Meeting date: Tuesday, February 27, 2018
Meeting of the Parliament 27 February 2018
Agenda: Time for Reflection, Business Motion, Topical Question Time, Healthy Weight Strategy, European Union (Withdrawal) Bill: Update, Point of Order, Business Motion, Decision Time, Scotch Whisky (Contribution to Tourism)
- Time for Reflection
- Business Motion
- Topical Question Time
- Healthy Weight Strategy
- European Union (Withdrawal) Bill: Update
- Point of Order
- Business Motion
- Decision Time
- Scotch Whisky (Contribution to Tourism)
Time for Reflection
Good afternoon. Our first item of business is time for reflection. Our time for reflection leader is the Right Rev Dr Derek Browning, the moderator of the General Assembly of the Church of Scotland).
It is my pleasure and privilege to be here, and I bring to you the greetings of the General Assembly of the Church of Scotland.
I spend a fair part of my life speaking, and this year I have also had good opportunities to listen. I suspect that moderators and members of the Scottish Parliament have at least that in common. I am reminded of what my grandmother said to me as a five-year-old—“Remember, you’ve got one mouth and two ears. Don’t forget that balance.”
I have been thinking about the voices of young people whom I have been listening to over the past months, including young people at our general assembly last May, and then at their own youth assembly later in the summer—filled with faith, filled with questions, filled with commitment and wanting to build bridges and make a difference for good.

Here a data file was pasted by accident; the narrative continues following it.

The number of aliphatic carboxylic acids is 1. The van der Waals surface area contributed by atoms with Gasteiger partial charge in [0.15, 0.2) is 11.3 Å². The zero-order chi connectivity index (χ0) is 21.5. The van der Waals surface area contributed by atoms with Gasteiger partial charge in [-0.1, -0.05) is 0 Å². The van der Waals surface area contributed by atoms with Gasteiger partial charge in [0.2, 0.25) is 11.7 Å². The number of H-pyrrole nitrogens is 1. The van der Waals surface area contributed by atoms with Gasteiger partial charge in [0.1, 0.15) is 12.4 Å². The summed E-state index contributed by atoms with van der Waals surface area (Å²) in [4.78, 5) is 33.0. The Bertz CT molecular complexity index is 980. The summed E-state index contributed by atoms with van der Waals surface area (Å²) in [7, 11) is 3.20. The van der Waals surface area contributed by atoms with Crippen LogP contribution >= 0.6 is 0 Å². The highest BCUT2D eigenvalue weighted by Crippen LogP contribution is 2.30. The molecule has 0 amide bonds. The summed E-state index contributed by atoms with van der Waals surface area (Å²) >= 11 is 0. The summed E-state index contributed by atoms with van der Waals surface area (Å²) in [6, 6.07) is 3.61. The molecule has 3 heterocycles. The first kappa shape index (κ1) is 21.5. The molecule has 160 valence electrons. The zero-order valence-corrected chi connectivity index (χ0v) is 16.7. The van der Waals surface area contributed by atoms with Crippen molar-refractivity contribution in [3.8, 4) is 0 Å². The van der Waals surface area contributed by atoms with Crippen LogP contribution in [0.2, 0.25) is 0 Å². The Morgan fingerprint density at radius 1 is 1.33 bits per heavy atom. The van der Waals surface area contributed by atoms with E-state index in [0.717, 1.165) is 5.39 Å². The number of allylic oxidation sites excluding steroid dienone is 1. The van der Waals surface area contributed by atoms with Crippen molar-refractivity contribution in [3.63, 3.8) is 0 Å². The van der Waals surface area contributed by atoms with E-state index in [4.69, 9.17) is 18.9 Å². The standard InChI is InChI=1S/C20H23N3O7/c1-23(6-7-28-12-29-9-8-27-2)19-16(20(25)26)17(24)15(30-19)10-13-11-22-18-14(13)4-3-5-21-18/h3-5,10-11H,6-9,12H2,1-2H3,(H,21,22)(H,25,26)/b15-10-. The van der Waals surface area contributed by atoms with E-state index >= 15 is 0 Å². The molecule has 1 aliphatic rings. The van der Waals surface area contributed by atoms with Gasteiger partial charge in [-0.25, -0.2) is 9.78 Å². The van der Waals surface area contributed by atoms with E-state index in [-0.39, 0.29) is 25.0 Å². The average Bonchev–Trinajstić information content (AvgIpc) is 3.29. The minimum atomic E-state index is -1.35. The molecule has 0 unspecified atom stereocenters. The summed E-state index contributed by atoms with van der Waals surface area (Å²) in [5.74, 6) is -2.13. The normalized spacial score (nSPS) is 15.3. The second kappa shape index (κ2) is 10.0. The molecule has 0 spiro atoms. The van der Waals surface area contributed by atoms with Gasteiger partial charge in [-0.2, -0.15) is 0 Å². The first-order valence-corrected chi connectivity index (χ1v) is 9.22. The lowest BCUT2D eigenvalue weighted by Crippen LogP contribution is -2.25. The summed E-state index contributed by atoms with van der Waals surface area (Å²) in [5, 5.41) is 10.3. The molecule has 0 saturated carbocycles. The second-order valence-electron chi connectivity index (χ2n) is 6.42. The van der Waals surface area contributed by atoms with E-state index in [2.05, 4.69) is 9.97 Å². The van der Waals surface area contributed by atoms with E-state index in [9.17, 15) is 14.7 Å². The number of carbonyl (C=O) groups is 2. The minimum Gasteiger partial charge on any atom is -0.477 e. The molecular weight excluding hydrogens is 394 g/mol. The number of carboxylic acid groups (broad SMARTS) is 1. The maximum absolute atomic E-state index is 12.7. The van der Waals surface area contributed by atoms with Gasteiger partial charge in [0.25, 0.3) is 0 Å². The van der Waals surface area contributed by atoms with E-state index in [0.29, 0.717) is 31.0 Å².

I think of a young man—let us call him Andrew—who has poor mental health and who had just started visiting a Church of Scotland day centre in Ayrshire, where he was able to be honest about what was working and what was not working in his life, and at last had found a safe place where he would be listened to and would not be judged.
I think of young people I met in schools in Anstruther, Glasgow and Dundee, wondering about the many faith families in Scotland, wondering what differences for good they were making, wondering what answers faith might have to the complex questions of life in the 21st century and wanting to think about that more deeply than some people would give them credit for.
I think about a group of young people from Accrington who were visiting the European Parliament in Brussels, challenging politicians who they felt had prevented them from being involved in deciding their future during the European referendum debate.
I think about the young people in Ramallah who were asked about how hopeful they felt for the future of Israel-Palestine. Out of a class of 30, only four raised their hands.
My theme during my year as moderator has been hospitality. It has allowed me to speak and to listen, to include and be included. In this year of the young person, how we include young people in the present and the future will be a defining moment for our nation and our church. How can we bring together different generations to experience and hope, and to find reality and vision, so that those things may interact with each other?
Jesus listened as well as spoke, to young and old. Churches and all faith communities have much to offer in partnership with wider society, as we listen to them and work with young people. There is work to do. Let us all get on with it.